work and six students had completed the first semester of anatomy and physiology by the Spring
‟01. The average GPA for this class was .30 grade points higher than the previous class and .40
grade points higher than the first cycle.

Changes Implemented for this Class

   1. Students intending to pursue dental hygiene were place in First-Year Studies and
      encouraged to take as many preparatory courses as possible prior to entry.
   2. Admissions standards were strengthened.
   3. A former dental hygiene student and Dr. Ethelyn York were hired and offered tutoring
      services to students in the first and second semesters.

   4. Dr. Davenport, Dean of Arts & Sciences, and the Site Coordinator, Lynn Turner,
      participated in regular student advisement and the admissions committee. Both
      individuals provided additional advisement as needed, especially when students appeared
      in academic difficulty.


Ten of the twelve students graduated. In addition, all ten students passed their board exams for
licensure on the first or second attempt (only one student had to take the exam a second time).

Additional Issues to be Resolved

It was recommended by the ADA accreditation team from DCC (which visited in Fall ‟02) that
the Site Coordinator move to a full-time position. Further, students complain endlessly about
having their VTEL instruction in the high school. Specifically, loud speaker announcements,
band practice and noisy students in the hallway are distractions which do not promote learning
and concentration. It is recommended that the program relocate this instruction to the campus as
soon as possible.

                        2003 Institutional Effectiveness Survey Results

No survey results exist for 2003 due to the fact that the Office of Planning, Effectiveness and

Research was without a Director during the period of time when Institutional Effectiveness days

occurred. The Interim Coordinator of Institutional Advancement accepted most of the reporting

responsibilities for the office in the absence of a Director and was eventually hired permanently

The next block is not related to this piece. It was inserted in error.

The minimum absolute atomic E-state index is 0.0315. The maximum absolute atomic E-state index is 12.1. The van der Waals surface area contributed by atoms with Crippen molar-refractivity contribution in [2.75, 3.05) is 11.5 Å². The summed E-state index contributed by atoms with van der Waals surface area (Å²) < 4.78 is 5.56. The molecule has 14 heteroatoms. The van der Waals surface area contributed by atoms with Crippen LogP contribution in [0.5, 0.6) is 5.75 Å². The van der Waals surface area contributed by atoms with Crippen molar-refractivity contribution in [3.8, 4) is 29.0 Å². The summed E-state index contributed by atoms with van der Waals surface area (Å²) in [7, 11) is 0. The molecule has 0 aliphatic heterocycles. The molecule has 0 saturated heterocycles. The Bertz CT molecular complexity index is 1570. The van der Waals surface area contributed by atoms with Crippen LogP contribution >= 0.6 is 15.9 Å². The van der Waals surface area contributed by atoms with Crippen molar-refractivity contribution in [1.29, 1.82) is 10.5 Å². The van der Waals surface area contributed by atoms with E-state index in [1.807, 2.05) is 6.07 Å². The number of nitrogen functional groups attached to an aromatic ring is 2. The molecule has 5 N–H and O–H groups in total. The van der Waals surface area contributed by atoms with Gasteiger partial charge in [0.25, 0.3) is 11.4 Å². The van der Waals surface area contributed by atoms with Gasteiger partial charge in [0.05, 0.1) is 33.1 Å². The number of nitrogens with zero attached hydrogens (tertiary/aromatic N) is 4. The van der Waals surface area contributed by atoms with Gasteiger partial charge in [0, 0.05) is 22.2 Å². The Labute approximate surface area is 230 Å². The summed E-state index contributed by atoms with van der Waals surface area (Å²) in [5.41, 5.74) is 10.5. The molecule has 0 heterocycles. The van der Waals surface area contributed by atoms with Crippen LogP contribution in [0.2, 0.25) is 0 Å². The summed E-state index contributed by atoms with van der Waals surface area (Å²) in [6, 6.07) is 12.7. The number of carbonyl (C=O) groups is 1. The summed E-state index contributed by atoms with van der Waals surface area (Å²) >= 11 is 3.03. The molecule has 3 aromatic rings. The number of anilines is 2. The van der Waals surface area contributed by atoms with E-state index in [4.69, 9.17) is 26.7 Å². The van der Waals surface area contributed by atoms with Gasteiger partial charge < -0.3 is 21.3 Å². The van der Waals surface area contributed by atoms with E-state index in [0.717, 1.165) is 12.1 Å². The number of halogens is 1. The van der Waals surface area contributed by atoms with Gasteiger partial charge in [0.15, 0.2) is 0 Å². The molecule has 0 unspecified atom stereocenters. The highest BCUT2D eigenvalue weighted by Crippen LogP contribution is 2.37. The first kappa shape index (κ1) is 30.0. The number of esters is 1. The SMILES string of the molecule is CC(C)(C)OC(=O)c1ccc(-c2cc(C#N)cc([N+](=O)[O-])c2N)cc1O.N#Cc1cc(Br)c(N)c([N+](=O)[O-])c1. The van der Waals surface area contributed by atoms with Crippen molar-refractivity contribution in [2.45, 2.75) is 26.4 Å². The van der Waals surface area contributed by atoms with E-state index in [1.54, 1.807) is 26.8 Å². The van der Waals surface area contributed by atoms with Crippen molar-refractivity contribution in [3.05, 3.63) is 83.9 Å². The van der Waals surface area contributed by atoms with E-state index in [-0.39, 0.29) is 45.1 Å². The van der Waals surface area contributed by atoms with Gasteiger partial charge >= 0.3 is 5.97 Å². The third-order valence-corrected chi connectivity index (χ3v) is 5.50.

in February 2004 as the Director of Planning, Effectiveness and Research.

                  Appendix A

Results of the VCCS Core Competencies Task Force
            and Implementation Plans for

              Writing Assessment


        Information Literacy Assessment


A pilot project to evaluate the writing skills of students enrolled in English 111 was completed in
winter 2002. The pilot was based on the writing competence plan that was developed by the
VCCS Task Force on Assessing Core Competencies. The plan called for holistic scoring of a 5%
random sample of papers from program-placed students that would be written near the end of
English 111 courses. The results of the pilot project demonstrated that standard writing prompts
would improve the inter-rater reliability of the holistic scoring process. Three prompts that were
successfully piloted in summer 2002 were distributed to faculty. In fall 2002, faculty were
requested to choose prompts, and to request 350-500 word papers, written outside of class, from
students in English 111 classes. The randomly selected papers were due in the System Office in
January 2003. Colleges were asked to make sure that any student/faculty/college-specific
identifiers had been removed before the papers were forwarded to the System Office.

On March 28-29, 2003, one English faculty member from each college came to Richmond and
participated in a writing assessment workshop that was designed to score the 5% sample of
English 111 papers. Dr. Carole Bencich, a holistic scoring expert and professor of English at
Indiana University of Pennsylvania, conducted the workshop. Using a scoring grid that consisted
of 6 categories, ranging from clear and consistent competence to incompetent, Dr. Bencich used